Irrationality in the Courts
Today the U.S. Supreme Court ruled that a minor cannot receive a life sentence except for first-degree murder.
Not too long ago in American history, stupid decisions were for the most part rare, as in Dred Scott and Wade. But now, they seem to be a yearly occurrence, as in Kelo, Guantanamo Bay and now this one today, Graham.
We seem to be stuck on stupid; congress, president, agencies (especially the EPA, Department of Energy, Department of Education), and now out of habit the Supreme Court.
But if there is any saving grace, read this brilliant dissenting opinion by Justice Thomas:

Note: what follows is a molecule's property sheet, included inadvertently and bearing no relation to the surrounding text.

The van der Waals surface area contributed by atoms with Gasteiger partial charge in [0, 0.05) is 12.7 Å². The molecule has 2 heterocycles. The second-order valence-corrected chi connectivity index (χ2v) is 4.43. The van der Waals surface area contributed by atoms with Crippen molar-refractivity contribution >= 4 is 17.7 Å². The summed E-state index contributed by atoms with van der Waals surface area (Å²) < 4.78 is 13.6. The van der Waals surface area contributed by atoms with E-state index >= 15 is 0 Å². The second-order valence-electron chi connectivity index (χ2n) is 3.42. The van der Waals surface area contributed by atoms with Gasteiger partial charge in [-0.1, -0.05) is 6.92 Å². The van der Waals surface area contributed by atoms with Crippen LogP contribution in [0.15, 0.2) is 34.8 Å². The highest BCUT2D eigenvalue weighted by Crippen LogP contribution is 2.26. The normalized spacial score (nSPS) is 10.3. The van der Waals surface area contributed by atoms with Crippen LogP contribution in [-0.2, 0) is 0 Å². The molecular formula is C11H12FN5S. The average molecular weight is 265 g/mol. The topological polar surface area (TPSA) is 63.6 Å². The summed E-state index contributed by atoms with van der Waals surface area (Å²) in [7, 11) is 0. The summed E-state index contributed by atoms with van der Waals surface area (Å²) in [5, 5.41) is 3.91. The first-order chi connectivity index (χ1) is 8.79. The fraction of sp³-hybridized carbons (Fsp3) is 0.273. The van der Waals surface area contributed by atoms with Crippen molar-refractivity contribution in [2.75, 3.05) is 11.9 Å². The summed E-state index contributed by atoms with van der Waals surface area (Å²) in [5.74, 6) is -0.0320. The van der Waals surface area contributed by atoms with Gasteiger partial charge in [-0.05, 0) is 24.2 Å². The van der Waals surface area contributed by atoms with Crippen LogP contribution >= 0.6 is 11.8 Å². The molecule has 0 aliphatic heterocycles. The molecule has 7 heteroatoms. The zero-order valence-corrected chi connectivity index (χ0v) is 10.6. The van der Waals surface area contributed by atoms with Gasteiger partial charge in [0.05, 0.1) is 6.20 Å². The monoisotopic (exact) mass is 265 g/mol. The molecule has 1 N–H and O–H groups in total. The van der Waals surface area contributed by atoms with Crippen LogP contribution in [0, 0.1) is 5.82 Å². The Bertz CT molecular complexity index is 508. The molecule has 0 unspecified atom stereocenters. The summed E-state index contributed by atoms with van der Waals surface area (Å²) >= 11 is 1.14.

The integrity of our criminal justice system depends on the ability of citizens to stand between the defendant and an outraged public and dispassionately determine his guilt and the proper amount of punishment based on the evidence presented. That process necessarily admits of human error. But so does the process of judging in which we engage. As between the two, I find far more "unacceptable" that this Court, swayed by studies reflecting the general tendencies of youth, decree that the people of this country are not fit to decide for themselves when the rare case requires different treatment. That is especially so because, in the end, the Court does not even believe its pronouncements about the juvenile mind. If it did, the categorical rule it announces today would be most peculiar because it leaves intact state and federal laws that permit life-without-parole sentences for juveniles who commit homicides. See ante, at 23. The Court thus acknowledges that there is nothing inherent in the psyche of a person less than 18 that prevents him from acquiring the moral agency necessary to warrant a life without-parole sentence. Instead, the Court rejects overwhelming legislative consensus only on the question of which acts are sufficient to demonstrate that moral agency. The Court is quite willing to accept that a 17-year-old who pulls the trigger on a firearm can demonstrate sufficient depravity and irredeemability to be denied reentry into society, but insists that a 17-year-old who rapes an 8year-old and leaves her for dead does not.